Why Oh Why Can't We Have a Better Press Corps? Yet More Misinformation from the Washington Post Edition
A 2% Inflation Target Is too Low...

Shoe Leather Costs

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Live at the Economist: Economist Debates: Inflation: Guest:

Some of Bennett McCallum's arguments seem to me to be simply wrong—or at the very least unsupported. For example:

In developed economies … there is now a downward bias in the reported inflation values … Today we pump our own gasoline, arrange our flight schedules without the help of a travel agent, and ring up our own grocery purchases … our product purchases now come supplied with fewer services … [and so while] true inflation was often overstated in the past, today it is most likely understated by the official price statistics."

Some of Mr McCallum's arguments I simply do not understand. For example:

An increase in the target inflation rate would tend to undermine the rationale for central bank independence. Furthermore, it would constitute an additional movement away from recognition of the economic necessity for intertemporal discipline. Indeed, legislators could take an increase in the inflation rate expected over the future as a signal that their society is not willing to embark on serious budget-cutting fiscal reforms."

What does choosing between 2%, 3% or 4% as your long-term target inflation rate have to do with central-bank independence? Or intertemporal discipline? Or with the willingness of a government to—as did the Clinton government I worked for—try to balance spending promises and taxes, as opposed to the unwillingness of the governments Mr McCallum has supported—the Reagan and Bush governments—to do so?

None of these are clear to me.

Some of Mr McCallum's arguments apply to other economies with very different institutions from ours. For example, he talks about:

  1. shifting from using open-market operations to reduce short-term nominal safe interest rates as our standard tool of demand management to some other tool;
  2. somehow, without lowering short-term nominal interest rates below zero, managing demand by depreciating the dollar to boost exports;
  3. eliminating currency so that there would be no problem with the Federal Reserve making the short-term safe nominal interest rate negative.

As I read these, I flash immediately to an exchange from the movie "Toy Story":

Buzz Lightyear: "I would like you to know that even though you tried to terminate me, revenge is not an idea we promote on my planet."
Woody the Cowboy: "Oh … That's good."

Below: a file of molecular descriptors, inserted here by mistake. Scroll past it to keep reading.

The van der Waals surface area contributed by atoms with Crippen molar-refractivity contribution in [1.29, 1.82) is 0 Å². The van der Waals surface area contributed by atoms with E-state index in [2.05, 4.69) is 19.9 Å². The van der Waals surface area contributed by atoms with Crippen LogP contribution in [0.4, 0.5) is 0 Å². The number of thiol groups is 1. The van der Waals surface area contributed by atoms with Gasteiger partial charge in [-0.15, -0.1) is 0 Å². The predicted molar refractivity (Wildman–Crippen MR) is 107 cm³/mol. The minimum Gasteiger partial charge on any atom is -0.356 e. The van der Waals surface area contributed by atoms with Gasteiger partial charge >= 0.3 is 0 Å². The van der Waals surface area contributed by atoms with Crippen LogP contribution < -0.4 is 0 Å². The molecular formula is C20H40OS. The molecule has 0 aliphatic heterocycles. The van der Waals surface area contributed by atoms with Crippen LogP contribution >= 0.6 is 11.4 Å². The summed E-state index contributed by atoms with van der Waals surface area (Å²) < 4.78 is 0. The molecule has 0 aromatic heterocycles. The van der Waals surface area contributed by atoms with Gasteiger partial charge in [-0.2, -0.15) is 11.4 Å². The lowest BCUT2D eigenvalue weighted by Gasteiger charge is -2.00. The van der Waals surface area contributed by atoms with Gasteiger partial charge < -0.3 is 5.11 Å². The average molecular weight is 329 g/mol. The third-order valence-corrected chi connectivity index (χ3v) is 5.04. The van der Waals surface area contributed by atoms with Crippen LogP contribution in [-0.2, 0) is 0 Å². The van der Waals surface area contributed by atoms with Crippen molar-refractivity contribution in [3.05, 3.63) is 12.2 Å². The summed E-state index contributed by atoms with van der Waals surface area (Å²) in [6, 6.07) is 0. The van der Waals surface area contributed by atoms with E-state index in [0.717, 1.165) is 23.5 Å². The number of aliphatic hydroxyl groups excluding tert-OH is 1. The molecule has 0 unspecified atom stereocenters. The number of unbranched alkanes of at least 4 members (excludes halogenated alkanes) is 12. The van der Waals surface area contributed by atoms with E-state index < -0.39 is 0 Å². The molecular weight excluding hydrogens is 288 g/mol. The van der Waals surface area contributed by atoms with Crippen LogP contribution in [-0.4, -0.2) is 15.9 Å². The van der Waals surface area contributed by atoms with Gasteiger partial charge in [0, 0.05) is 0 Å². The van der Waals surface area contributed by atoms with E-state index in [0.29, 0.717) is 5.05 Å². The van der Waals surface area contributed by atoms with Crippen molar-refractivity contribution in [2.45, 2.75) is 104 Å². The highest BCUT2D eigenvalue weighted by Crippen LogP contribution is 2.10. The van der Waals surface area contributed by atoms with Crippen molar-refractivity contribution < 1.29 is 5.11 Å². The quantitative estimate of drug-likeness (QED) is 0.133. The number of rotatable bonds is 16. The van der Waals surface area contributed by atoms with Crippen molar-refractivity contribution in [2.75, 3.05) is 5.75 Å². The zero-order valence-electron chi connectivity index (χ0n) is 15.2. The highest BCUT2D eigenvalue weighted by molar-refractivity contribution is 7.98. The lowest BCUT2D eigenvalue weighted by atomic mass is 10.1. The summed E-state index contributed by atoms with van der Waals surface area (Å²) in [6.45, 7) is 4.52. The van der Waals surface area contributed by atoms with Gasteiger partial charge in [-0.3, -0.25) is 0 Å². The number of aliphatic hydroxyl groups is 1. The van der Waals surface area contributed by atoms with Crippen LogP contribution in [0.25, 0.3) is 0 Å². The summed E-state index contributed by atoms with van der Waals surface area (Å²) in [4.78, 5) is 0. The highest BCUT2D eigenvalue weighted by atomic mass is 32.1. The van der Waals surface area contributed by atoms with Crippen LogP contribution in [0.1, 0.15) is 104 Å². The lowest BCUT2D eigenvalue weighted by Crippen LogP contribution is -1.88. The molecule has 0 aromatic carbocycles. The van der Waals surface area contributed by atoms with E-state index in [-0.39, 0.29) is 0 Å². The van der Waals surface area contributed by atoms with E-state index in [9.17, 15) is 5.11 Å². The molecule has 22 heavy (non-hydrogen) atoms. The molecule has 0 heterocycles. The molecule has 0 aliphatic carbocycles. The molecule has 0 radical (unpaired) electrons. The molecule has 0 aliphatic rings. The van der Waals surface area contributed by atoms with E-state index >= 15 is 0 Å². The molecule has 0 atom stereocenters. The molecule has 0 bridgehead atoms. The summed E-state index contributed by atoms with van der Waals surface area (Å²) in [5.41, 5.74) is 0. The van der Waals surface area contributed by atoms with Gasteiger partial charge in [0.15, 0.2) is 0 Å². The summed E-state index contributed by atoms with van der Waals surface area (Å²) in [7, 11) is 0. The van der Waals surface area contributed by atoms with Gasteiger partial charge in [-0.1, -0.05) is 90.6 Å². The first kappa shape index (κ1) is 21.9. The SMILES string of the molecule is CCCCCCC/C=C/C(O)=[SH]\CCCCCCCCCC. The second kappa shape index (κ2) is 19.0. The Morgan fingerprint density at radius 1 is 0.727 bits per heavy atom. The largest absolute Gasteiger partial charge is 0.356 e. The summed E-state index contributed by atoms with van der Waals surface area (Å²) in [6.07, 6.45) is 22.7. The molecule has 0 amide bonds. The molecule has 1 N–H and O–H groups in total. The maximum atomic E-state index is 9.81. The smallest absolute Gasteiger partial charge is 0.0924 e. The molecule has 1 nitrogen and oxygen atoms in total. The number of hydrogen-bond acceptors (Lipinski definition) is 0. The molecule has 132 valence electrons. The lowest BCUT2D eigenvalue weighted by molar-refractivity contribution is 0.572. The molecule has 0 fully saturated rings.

Buzz Lightyear: "But we're not ON my planet, ARE we?"

So I believe that I should spend my time discussing Mr McCallum's main argument, the one that I think applies to this world, that I understand and that I do not believe is wrong. It is Mr McCallum's argument—picked up from Milton Friedman—that the right inflation rate for a modern economy should be something like –3% per year. Yes, that is MINUS THREE PERCENT PER YEAR: DEFLATION at the rate of 3% per year.

As I understand it, the idea is that the government issues two kinds of debt: bonds which pay interest, and currency which does not pay interest but which is legal tender. If only the inflation rate were –3% per year, currency would be more valuable than it is in this world because the ongoing deflation would mean that you would not have to sacrifice earning real interest to hold your wealth in the form of money. As a result everybody would carry lots of cash on their person at all times, and you would not have to waste time going to the bank to replenish your cash (or to transfer wealth from your interest-earning portfolio to your cheque account) when you were running out.

Say that if cash in my pocket earned the same real rate of return as bonds in my portfolio, I would carry more cash and find myself having to stop at the ATM only once a quarter rather than once a week. Say it takes me six minutes to go the ATM. Say my time is worth $30 per hour at the margin. Say that other portfolio swaps I would no longer have to do are of equal value. Then I would gain $6 per week or $300 per year from a deflation rate of 3% per year. Say I am representative of 200m American adults.

That is a net welfare gain of $60 billion a year for America from this "reduced shoe leather wear" effect of having an inflation target of –3% per year.

The lost production from the recession that began in 2008 has so far amounted to $2.6 trillion. The meter is still running at a current rate of $1.04 trillion per year. It will be at least $4 trillion before we are through.

How often would we hit the ZLB if we had a target inflation rate of –3% per year? Scanning back over the past, we would have hit it now, in 2001, in 1992, in 1987, in 1982, in 1975 and in 1971—at least seven times in the past 40 years, once every six years.

Those other episodes would not have proved to be as bad as this one, with its $4 trillion of output losses. But they would have been bad.

A $60 billion per year welfare gain in reduced time spent shuffling assets seems to me a high price to pay for an appreciable upping of the chances of an expensive macroeconomic disaster like the one we are now going through. We need the power to boost economy-wide aggregate demand when there is a private-sector scramble for liquidity or safety or duration putting downward pressure on total spending. That is a valuable thing to have. A 2% per year inflation target gives us some such power, and a 3% or 4% per year inflation target would give us more. A –3% per year inflation target would give us none at all.